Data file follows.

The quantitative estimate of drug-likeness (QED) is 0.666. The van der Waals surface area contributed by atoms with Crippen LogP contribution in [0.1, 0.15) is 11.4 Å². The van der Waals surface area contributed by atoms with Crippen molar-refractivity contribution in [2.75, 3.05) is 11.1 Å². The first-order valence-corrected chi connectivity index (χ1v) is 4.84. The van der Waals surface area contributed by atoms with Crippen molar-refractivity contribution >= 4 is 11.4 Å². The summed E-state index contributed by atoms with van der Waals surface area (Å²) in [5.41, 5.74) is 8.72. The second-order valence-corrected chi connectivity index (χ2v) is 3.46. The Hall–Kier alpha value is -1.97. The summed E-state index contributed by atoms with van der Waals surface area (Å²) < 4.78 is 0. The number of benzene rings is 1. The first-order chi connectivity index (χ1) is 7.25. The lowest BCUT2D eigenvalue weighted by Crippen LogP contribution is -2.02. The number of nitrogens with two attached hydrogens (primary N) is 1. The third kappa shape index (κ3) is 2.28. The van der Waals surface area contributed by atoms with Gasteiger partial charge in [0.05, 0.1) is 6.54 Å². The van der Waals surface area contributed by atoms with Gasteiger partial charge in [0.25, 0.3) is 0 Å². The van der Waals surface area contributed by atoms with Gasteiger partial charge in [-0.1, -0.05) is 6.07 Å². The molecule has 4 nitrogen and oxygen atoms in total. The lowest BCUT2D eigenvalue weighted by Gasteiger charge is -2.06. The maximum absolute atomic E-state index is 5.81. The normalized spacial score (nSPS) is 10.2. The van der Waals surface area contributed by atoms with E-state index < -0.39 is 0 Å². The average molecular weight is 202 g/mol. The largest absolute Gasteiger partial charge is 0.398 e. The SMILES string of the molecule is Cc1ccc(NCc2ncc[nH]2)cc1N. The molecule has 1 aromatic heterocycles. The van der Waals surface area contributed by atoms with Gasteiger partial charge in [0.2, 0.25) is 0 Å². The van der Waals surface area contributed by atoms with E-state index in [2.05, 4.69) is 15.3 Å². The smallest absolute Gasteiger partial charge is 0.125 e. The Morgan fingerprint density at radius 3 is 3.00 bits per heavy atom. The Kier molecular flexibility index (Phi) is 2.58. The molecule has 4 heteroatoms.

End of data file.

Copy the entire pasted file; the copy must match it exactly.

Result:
The quantitative estimate of drug-likeness (QED) is 0.666. The van der Waals surface area contributed by atoms with Crippen LogP contribution in [0.1, 0.15) is 11.4 Å². The van der Waals surface area contributed by atoms with Crippen molar-refractivity contribution in [2.75, 3.05) is 11.1 Å². The first-order valence-corrected chi connectivity index (χ1v) is 4.84. The van der Waals surface area contributed by atoms with Crippen molar-refractivity contribution >= 4 is 11.4 Å². The summed E-state index contributed by atoms with van der Waals surface area (Å²) in [5.41, 5.74) is 8.72. The second-order valence-corrected chi connectivity index (χ2v) is 3.46. The Hall–Kier alpha value is -1.97. The summed E-state index contributed by atoms with van der Waals surface area (Å²) < 4.78 is 0. The number of benzene rings is 1. The first-order chi connectivity index (χ1) is 7.25. The lowest BCUT2D eigenvalue weighted by Crippen LogP contribution is -2.02. The number of nitrogens with two attached hydrogens (primary N) is 1. The third kappa shape index (κ3) is 2.28. The van der Waals surface area contributed by atoms with Gasteiger partial charge in [0.05, 0.1) is 6.54 Å². The van der Waals surface area contributed by atoms with Gasteiger partial charge in [0.25, 0.3) is 0 Å². The van der Waals surface area contributed by atoms with Gasteiger partial charge in [-0.1, -0.05) is 6.07 Å². The molecule has 4 nitrogen and oxygen atoms in total. The lowest BCUT2D eigenvalue weighted by Gasteiger charge is -2.06. The maximum absolute atomic E-state index is 5.81. The normalized spacial score (nSPS) is 10.2. The van der Waals surface area contributed by atoms with E-state index < -0.39 is 0 Å². The average molecular weight is 202 g/mol. The largest absolute Gasteiger partial charge is 0.398 e. The SMILES string of the molecule is Cc1ccc(NCc2ncc[nH]2)cc1N. The molecule has 1 aromatic heterocycles. The van der Waals surface area contributed by atoms with Gasteiger partial charge in [0.2, 0.25) is 0 Å². The van der Waals surface area contributed by atoms with E-state index in [2.05, 4.69) is 15.3 Å². The smallest absolute Gasteiger partial charge is 0.125 e. The Morgan fingerprint density at radius 3 is 3.00 bits per heavy atom. The Kier molecular flexibility index (Phi) is 2.58. The molecule has 4 heteroatoms.